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voked to it by so much abuse poured upon himselfm. Upon this Morus published his Fides Publica in answer to Milton, in which he inserted several testimonies of his orthodoxy and morals signed by the consistories, academies, synods, and magistrates of the places where he had lived; and disowned his being the author of the book inputed to him, and appealed to two Gentlemen of great credit with the Parliament party, who knew the real author. This brought Du Moulin, who was then in England, into great danger; but the government suffered him to escape with impunity, rather than they would publicly contradict the great patron of their cause". For he still persisted in his accusation, and endeavoured to make it good in his Defence of himself, Autoris pro se Defensio, which was published in 1655, wherein he opposed to the testimonies in favour of Morus other testimonies against him; and Morus replied no more.

After this controversy was ended, he was at leisure again to pursue his own private studies, which were the History of England, before mentioned, and a new Thesaurus of the Latin tongue, intended as an improvement upon that by Robert Stephens; a work, which

** See Epigram xi. and Mr. marks, Milton addresses him in Warton's note. Dr. Birch, in his his Second Defence as one of his Life of Milton, p. xl. ed. 1753, dearest friends.--" Te, Overhas given a curious letter from “tone, mihi multis abhinc annis, A. Marvel to Milton, giving an

« et studiorum similitudine, et account of his presenting a copy

morum suavitate, concordia of the Second Defence, accom “ plusquam fraterna conjunctis, panied by a letter from the au " sime." E. thor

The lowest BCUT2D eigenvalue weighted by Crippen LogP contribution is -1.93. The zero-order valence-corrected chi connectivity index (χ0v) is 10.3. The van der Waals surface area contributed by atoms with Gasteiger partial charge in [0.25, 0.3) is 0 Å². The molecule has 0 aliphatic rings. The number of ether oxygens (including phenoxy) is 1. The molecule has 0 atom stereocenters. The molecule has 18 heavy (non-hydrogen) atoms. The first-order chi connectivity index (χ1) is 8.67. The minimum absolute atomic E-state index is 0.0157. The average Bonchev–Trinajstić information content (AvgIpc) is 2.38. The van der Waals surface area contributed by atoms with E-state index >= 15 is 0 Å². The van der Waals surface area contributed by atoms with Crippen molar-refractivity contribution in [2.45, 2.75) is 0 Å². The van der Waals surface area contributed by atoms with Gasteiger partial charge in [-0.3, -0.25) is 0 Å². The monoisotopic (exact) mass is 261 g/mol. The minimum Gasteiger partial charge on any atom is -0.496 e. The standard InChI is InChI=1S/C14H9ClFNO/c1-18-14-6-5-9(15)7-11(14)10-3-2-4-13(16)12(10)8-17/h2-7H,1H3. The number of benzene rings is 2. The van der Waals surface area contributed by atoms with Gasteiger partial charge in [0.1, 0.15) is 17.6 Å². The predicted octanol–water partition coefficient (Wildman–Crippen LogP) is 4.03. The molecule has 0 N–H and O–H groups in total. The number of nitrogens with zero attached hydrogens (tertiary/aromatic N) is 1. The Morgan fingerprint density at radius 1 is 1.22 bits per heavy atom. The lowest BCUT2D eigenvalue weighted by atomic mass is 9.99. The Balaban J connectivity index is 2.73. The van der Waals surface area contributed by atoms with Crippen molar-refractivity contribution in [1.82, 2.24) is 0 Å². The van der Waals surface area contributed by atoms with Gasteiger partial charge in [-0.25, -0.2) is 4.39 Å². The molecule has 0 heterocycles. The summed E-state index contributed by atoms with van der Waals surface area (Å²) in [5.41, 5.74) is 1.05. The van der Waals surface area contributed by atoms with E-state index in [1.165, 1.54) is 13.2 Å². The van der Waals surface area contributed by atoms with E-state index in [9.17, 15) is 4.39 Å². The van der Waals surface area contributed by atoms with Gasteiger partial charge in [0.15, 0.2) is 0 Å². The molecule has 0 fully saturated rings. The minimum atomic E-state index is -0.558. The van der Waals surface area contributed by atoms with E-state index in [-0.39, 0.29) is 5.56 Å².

, to the Protector. In this See Du Moulin's account of letter Colonel Overton is men the matter in the edition of his tioned as a friend of Milton's, Latin poems, Cambridge, 1670, and indeed, as Mr. Hayley re 8vo. I. iij. p. 140, 141. Birch.

he had been long collecting from the best and purest Latin authors, and continued at times almost to his dying day: but his papers were left so confused and imperfect, that they could not be fitted for the press, though great use was made of them by the compilers of the Cambridge Dictionary printed in 1693. These papers are said to have consisted of three large volumes in folio; and it is a great pity that they are lost, and no account is given what is become of the manuscripto. It is commonly said too that at this time he began his

poem of Paradise Lost; and it is certain, that he was glad to be released from those controversies, which detained him so long from following things more agreeable to his natural genius and inclination, though he was far from ever repenting of his writings in defence of liberty, but gloried in them to the last.

The only interruption now of his private studies was

famous poem

• The “ Cambridge Diction- large part of the title of the ary," published in 4to. 1693, is “ Cambridge Dictionary," have no other than a copy, with some been incorporated and printed small additions, of that of Dr. with the subsequent editions of Adam Littleton in 1685, by sun- “ Littleton's Dictionary," till that dry persons, of whom, though of 1735. Vid. Biogr. Brit. 2985, their names are concealed, there in not. So that, for aught that is great reason to conjecture that appears to the contrary, Philips Milton's nephew, Edward Phi- was the last possessor of Milton's lips, is one ; for it is expressly MS. H. Lives of the Poets, ed. said by Wood, Fasti, vol. i. p. 1794. 266, that “ Milton's Thesaurus" Wood states, that Philips's came to his hands; and it is as- “ Enchiridion Linguæ Latinæ,". serted, in the preface to the Dic- and “Speculum Linguæ Latina," tionary, that the editors had the both published in 1084, were al. use of three large folios in MS. together or chiefly taken froin collected and digested into alpha- Milton's Latin Thesaurus. And betical order by Mr. John Mil Philips himself mentions, that ton.

what there was of Milton's work It has been remarked, that the was made use of for another additions, together with the pre- Dictionary. E. face above mentioned, and a